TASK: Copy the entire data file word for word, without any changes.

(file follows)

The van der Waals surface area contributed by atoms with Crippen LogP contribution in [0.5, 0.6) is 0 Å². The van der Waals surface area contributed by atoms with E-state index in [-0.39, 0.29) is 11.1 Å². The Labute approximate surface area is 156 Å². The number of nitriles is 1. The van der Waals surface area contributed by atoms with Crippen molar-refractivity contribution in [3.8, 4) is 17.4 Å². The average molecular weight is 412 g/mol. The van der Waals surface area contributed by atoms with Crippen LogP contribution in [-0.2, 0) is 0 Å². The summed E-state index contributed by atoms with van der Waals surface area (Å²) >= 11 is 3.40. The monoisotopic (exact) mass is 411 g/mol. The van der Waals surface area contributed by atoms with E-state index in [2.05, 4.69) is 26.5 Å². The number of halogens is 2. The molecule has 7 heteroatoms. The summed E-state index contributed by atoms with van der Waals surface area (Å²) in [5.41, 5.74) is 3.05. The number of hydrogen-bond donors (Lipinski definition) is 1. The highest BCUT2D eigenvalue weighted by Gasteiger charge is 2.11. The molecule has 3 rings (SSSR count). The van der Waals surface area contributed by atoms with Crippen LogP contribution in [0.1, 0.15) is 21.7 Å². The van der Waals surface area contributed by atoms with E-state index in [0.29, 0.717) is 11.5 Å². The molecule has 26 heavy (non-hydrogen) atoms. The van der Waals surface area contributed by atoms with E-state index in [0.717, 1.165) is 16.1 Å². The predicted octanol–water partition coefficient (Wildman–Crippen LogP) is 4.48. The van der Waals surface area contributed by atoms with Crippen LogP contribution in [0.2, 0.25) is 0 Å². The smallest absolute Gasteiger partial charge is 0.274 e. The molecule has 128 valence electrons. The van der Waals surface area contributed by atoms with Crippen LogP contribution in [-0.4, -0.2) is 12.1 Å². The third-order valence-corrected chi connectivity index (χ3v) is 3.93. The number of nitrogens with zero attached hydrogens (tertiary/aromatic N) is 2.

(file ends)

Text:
The van der Waals surface area contributed by atoms with Crippen LogP contribution in [0.5, 0.6) is 0 Å². The van der Waals surface area contributed by atoms with E-state index in [-0.39, 0.29) is 11.1 Å². The Labute approximate surface area is 156 Å². The number of nitriles is 1. The van der Waals surface area contributed by atoms with Crippen molar-refractivity contribution in [3.8, 4) is 17.4 Å². The average molecular weight is 412 g/mol. The van der Waals surface area contributed by atoms with Crippen LogP contribution in [-0.2, 0) is 0 Å². The summed E-state index contributed by atoms with van der Waals surface area (Å²) >= 11 is 3.40. The monoisotopic (exact) mass is 411 g/mol. The van der Waals surface area contributed by atoms with E-state index in [2.05, 4.69) is 26.5 Å². The number of halogens is 2. The molecule has 7 heteroatoms. The summed E-state index contributed by atoms with van der Waals surface area (Å²) in [5.41, 5.74) is 3.05. The number of hydrogen-bond donors (Lipinski definition) is 1. The highest BCUT2D eigenvalue weighted by Gasteiger charge is 2.11. The molecule has 3 rings (SSSR count). The van der Waals surface area contributed by atoms with Crippen LogP contribution in [0.1, 0.15) is 21.7 Å². The van der Waals surface area contributed by atoms with E-state index in [0.29, 0.717) is 11.5 Å². The molecule has 26 heavy (non-hydrogen) atoms. The van der Waals surface area contributed by atoms with E-state index in [0.717, 1.165) is 16.1 Å². The predicted octanol–water partition coefficient (Wildman–Crippen LogP) is 4.48. The van der Waals surface area contributed by atoms with Crippen LogP contribution in [0.2, 0.25) is 0 Å². The smallest absolute Gasteiger partial charge is 0.274 e. The molecule has 128 valence electrons. The van der Waals surface area contributed by atoms with Crippen LogP contribution in [-0.4, -0.2) is 12.1 Å². The third-order valence-corrected chi connectivity index (χ3v) is 3.93. The number of nitrogens with zero attached hydrogens (tertiary/aromatic N) is 2.